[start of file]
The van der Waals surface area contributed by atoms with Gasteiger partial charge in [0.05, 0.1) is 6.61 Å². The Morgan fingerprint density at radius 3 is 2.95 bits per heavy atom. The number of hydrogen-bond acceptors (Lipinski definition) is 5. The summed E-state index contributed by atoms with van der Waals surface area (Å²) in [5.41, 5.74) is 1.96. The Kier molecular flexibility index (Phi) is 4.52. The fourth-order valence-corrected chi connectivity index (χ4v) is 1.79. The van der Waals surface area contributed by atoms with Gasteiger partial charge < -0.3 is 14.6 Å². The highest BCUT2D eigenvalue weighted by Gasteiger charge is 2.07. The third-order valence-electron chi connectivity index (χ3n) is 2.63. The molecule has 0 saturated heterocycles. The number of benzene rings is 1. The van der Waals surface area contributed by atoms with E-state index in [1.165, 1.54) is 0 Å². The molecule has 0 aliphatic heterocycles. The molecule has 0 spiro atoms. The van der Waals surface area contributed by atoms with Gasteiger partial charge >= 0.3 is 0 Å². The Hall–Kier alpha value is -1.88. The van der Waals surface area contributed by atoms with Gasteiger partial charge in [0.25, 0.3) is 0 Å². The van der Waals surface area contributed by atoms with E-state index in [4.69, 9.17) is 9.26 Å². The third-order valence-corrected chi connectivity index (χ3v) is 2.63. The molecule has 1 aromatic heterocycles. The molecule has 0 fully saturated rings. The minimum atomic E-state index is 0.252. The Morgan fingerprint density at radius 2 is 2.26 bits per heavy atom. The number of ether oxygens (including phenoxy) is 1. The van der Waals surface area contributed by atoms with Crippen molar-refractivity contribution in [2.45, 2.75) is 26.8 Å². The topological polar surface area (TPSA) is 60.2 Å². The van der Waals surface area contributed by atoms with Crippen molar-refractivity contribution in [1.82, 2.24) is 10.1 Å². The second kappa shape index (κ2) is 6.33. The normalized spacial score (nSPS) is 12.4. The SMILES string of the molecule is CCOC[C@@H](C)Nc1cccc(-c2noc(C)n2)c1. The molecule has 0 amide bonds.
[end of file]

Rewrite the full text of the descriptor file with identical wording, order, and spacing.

The van der Waals surface area contributed by atoms with Gasteiger partial charge in [0.05, 0.1) is 6.61 Å². The Morgan fingerprint density at radius 3 is 2.95 bits per heavy atom. The number of hydrogen-bond acceptors (Lipinski definition) is 5. The summed E-state index contributed by atoms with van der Waals surface area (Å²) in [5.41, 5.74) is 1.96. The Kier molecular flexibility index (Phi) is 4.52. The fourth-order valence-corrected chi connectivity index (χ4v) is 1.79. The van der Waals surface area contributed by atoms with Gasteiger partial charge < -0.3 is 14.6 Å². The highest BCUT2D eigenvalue weighted by Gasteiger charge is 2.07. The third-order valence-electron chi connectivity index (χ3n) is 2.63. The molecule has 0 saturated heterocycles. The number of benzene rings is 1. The van der Waals surface area contributed by atoms with E-state index in [1.165, 1.54) is 0 Å². The molecule has 0 aliphatic heterocycles. The molecule has 0 spiro atoms. The van der Waals surface area contributed by atoms with Gasteiger partial charge >= 0.3 is 0 Å². The Hall–Kier alpha value is -1.88. The van der Waals surface area contributed by atoms with Gasteiger partial charge in [0.25, 0.3) is 0 Å². The van der Waals surface area contributed by atoms with E-state index in [4.69, 9.17) is 9.26 Å². The third-order valence-corrected chi connectivity index (χ3v) is 2.63. The molecule has 1 aromatic heterocycles. The molecule has 0 fully saturated rings. The minimum atomic E-state index is 0.252. The Morgan fingerprint density at radius 2 is 2.26 bits per heavy atom. The number of ether oxygens (including phenoxy) is 1. The van der Waals surface area contributed by atoms with Crippen molar-refractivity contribution in [2.45, 2.75) is 26.8 Å². The topological polar surface area (TPSA) is 60.2 Å². The van der Waals surface area contributed by atoms with Crippen molar-refractivity contribution in [1.82, 2.24) is 10.1 Å². The second kappa shape index (κ2) is 6.33. The normalized spacial score (nSPS) is 12.4. The SMILES string of the molecule is CCOC[C@@H](C)Nc1cccc(-c2noc(C)n2)c1. The molecule has 0 amide bonds.